I think a more compelling rationale is to be found in the types of skills that programming develops and simply in the ubiquity of programmable devices. As has been expressed elsewhere, learning to be a good programmer seems to entail making certain problem-solving skills become intuitive. (As one fellow blogger has put it, learning to "algorithmate".) And in today's world where the average iPhone packs computing power that would have classed it as a mainframe not so many years ago, the potential for innovation through programming is practically beyond comprehension. I also suspect-- though I concede that I am also guilty of fluffy argument here and would be hard pushed to substantiate this view-- that the mindset that is made intuitive through learning to program gives people a more intuitive grasp of other concepts crucial to understanding our universe, be it genetics or the syntax of language. But in any case, the computer is now so engrained into our day-to-day devices that I would argue that "understanding our universe" really entails understanding how the microchip and computer work just as much as it does understanding the atom, the laws of thermodynamics etc.
Or put another way, there's really no reason nowadays to view programming as a uniquely specialist, "nerdy" subject.
However, I have some implementational concerns. I worry, if programming was brought earlier on to the curriculum, about how severely it would be dumbed down; educators need to understand that "programming" doesn't mean drawing inane patterns with "turtle graphics" or similar glorified spirograph imitations. I also have mild concerns-- though from a UK perspective, yes, they are mild-- that having a stronger computing component to the curriculum could widen existing digital divides if, for example, basic computer literacy was sidelined. (However, I do disagree with an apparent over-obsession with "teaching" skills such as browsing the Internet or word processing to those children for who such skills are as intuitive as operating their iPod.)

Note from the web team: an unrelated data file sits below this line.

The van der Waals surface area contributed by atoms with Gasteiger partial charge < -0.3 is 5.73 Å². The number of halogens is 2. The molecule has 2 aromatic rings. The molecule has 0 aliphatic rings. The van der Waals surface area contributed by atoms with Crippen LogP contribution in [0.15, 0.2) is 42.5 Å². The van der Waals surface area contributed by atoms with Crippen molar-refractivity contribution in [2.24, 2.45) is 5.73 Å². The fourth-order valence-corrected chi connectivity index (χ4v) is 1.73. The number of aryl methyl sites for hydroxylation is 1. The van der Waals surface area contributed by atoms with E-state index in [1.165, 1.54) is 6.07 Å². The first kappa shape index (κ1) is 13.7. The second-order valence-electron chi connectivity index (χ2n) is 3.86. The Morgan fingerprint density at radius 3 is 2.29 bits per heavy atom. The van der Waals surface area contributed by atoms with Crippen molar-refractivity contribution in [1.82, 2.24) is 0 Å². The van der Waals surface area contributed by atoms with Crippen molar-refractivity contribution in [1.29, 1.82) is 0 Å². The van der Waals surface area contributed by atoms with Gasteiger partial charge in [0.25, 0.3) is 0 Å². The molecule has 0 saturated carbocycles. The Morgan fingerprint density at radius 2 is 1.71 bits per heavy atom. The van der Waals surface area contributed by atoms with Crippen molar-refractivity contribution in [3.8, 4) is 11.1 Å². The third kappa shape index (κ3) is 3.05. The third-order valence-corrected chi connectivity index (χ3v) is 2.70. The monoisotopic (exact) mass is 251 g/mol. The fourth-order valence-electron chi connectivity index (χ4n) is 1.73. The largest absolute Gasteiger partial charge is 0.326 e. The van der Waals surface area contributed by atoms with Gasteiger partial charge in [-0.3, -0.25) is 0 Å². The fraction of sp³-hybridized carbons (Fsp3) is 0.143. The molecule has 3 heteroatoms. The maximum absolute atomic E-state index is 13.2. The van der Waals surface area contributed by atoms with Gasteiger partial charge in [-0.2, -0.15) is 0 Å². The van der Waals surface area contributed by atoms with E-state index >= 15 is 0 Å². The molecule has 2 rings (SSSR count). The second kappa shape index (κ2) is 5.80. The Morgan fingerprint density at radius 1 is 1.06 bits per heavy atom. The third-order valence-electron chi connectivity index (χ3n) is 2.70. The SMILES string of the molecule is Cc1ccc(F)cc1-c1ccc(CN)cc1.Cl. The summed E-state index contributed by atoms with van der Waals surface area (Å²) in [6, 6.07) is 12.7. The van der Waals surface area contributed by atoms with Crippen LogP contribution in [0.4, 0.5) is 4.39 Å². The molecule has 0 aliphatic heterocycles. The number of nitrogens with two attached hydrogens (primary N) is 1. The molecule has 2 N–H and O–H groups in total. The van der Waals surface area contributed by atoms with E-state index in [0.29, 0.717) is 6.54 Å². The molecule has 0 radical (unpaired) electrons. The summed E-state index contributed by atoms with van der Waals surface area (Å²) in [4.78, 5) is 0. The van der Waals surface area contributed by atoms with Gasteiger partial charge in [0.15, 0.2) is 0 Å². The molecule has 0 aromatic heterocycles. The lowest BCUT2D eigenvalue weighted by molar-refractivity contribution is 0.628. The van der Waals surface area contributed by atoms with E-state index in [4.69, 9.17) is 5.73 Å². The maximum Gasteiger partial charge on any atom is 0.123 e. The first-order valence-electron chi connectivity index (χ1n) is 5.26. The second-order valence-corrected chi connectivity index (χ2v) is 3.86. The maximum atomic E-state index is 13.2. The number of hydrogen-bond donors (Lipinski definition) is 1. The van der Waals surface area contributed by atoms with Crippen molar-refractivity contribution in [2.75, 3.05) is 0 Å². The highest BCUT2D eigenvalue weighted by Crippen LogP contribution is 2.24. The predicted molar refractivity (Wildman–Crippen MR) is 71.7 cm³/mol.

I look forward to seeing what success this and other similar petitions in other countries may have. And if you are based in the UK, I urge you to sign this petition and encourage your friends and colleagues to do likewise.